A few weeks ago, Heartland’s sophomores and juniors took a field trip to the Rowe Sanctuary and the Crane Trust Nature & Visitor Center, where they witnessed the incredible migration of the Sandhill Cranes.
It’s been about 30 years since students began making this field trip which has become an annual tradition. It’s worth remembering how this longtime outdoor educational experience began and continues today.
It all started when the late longtime science teacher Kathy Jacobitz and retired English teacher Sharon Bishop conceived the field trip as a collaboration between their sophomore Biology and language arts curriculum.
“I was already having my sophomores read “Those of the Gray Wind: The Sandhill Cranes” by Paul Johnsguard as part of our Nebraska Literature unit, so it wasn’t difficult for me to imagine how we might collaborate,” said Bishop.
The idea for combining the science and language arts curriculum took off when Marc Regier was hired as the new Biology teacher in 1994.
“I’ve never canceled this field trip since I’ve been teaching here,” said Regier. “It’s so valuable as a way to use the cranes to study Nebraska Platte River habitat.”
In preparation for the crane trip, the students would watch the NET-produced “Crane Song” film and read the Johnsguard book. “At first, we used to take the kids to Crane Meadows near Alda, where there was a bridge over the Platte River to view the cranes. We didn’t get a real close look from the bridge, so a few years later, Marc found some blinds for better viewing of the cranes towards evening, which was very cool,” said Bishop.
After the field trip, the students reflected on their experiences by writing poetry and essays in their English class. In Biology, the students studied the long-term effects of environmental changes on the Platte River and why this area is vital for continued crane migration.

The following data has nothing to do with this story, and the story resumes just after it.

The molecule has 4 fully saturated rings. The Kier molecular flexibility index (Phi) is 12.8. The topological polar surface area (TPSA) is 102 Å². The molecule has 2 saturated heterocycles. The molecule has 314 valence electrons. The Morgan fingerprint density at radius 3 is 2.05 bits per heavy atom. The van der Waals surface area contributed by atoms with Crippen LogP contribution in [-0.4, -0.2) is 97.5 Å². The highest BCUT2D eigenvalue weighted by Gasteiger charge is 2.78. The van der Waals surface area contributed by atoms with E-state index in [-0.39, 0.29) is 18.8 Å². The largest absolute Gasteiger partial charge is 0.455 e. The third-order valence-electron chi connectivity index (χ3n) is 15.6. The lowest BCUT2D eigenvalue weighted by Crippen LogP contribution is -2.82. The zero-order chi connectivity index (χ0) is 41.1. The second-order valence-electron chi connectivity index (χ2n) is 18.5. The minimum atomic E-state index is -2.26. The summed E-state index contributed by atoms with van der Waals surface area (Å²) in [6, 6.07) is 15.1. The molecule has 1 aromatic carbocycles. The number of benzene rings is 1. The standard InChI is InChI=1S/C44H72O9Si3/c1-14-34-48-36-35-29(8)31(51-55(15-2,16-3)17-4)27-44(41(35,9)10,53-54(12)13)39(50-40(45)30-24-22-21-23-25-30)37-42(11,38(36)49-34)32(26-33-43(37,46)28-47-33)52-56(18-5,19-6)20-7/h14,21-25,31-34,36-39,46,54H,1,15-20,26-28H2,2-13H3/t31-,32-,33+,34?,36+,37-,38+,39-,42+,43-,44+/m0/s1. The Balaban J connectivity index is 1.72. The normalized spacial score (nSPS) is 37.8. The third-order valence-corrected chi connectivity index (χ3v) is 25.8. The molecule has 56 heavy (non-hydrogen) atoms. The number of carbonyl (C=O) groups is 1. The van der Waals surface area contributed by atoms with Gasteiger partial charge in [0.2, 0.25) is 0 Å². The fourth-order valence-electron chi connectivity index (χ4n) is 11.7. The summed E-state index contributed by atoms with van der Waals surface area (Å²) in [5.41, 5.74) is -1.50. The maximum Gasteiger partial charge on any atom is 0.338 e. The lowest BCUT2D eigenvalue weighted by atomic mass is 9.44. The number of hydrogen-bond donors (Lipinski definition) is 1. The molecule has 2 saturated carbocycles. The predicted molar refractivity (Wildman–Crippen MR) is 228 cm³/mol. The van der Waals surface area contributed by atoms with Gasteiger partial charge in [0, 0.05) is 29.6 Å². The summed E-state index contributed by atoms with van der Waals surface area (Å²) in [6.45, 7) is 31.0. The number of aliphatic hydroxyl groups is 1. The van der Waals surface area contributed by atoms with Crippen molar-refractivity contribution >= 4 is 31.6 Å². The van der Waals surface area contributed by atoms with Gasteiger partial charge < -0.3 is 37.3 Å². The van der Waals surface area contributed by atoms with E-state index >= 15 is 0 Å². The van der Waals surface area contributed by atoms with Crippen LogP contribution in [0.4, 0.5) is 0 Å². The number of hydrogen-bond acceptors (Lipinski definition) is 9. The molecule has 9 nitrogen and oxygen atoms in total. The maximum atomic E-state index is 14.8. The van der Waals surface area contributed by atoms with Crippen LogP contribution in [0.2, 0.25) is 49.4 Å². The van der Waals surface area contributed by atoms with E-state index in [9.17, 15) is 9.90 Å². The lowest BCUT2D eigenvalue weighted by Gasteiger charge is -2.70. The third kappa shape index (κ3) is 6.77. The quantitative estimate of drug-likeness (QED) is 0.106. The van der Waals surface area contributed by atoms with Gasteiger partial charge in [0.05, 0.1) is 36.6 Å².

Eventually, the field trip morphed into an early morning trek to see the cranes–early morning, as in leaving at 5 AM. “We discovered the viewings were hit and miss in the evenings, and early mornings gave us much better odds of seeing the cranes,” said Regier.
This year the bus with about 30 Heartland students left later than the usual 5 AM due to the weather, arriving at the Rowe Sanctuary to get their first view of the cranes, according to Regier. They usually drive around, stopping at several countryside blinds and visit the Crane Center at Alda, where there are art displays and an educational presentation.
“The trip is really fluid every year, depending on what’s available and the weather,” said Regier. Some stops over the years were the Mormon Pioneer Trail, the Archway Monument at Kearney, and last year they went to the Stuhr Museum, where they viewed an exhibition featuring life-sized paintings of the cranes.
Another favorite stop is the Murdock site a few miles south of Alda, where the Wood River and Platte converge. “It’s a historical spot for the kids to see the fading ruts of the Morman Pioneer Trail,” said Regier.
He also tells his students the significance of the rivers in the early settlement of Nebraska and how 90% of Nebraska’s population lived within 30 miles of the Platte River. When Bishop was teaching Nebraska Literature, her students were reading Cather’s “My Antonia,” so this stop tied into the early immigrant experience in the book.
Bishop and Regier agreed that one of their most memorable trips was when the kids shed their shoes and ran through the Platte River on an unseasonably hot day in March. “We got in a bit of trouble on that one! The bus was a mess, but seeing everyone enjoy wading down the Platte was worth it,” said Regier.
Over the years, they’ve sighted more than cranes–bald eagles, golden eagles, beavers, deer, flocks of wild turkeys, and whooping cranes, said Regier. “My purpose in all this is I hope our kids recognize what’s good for the wildlife and the birds is good for us.”
Here’s a few samples of the pictures and writing created from this year’s field trip:
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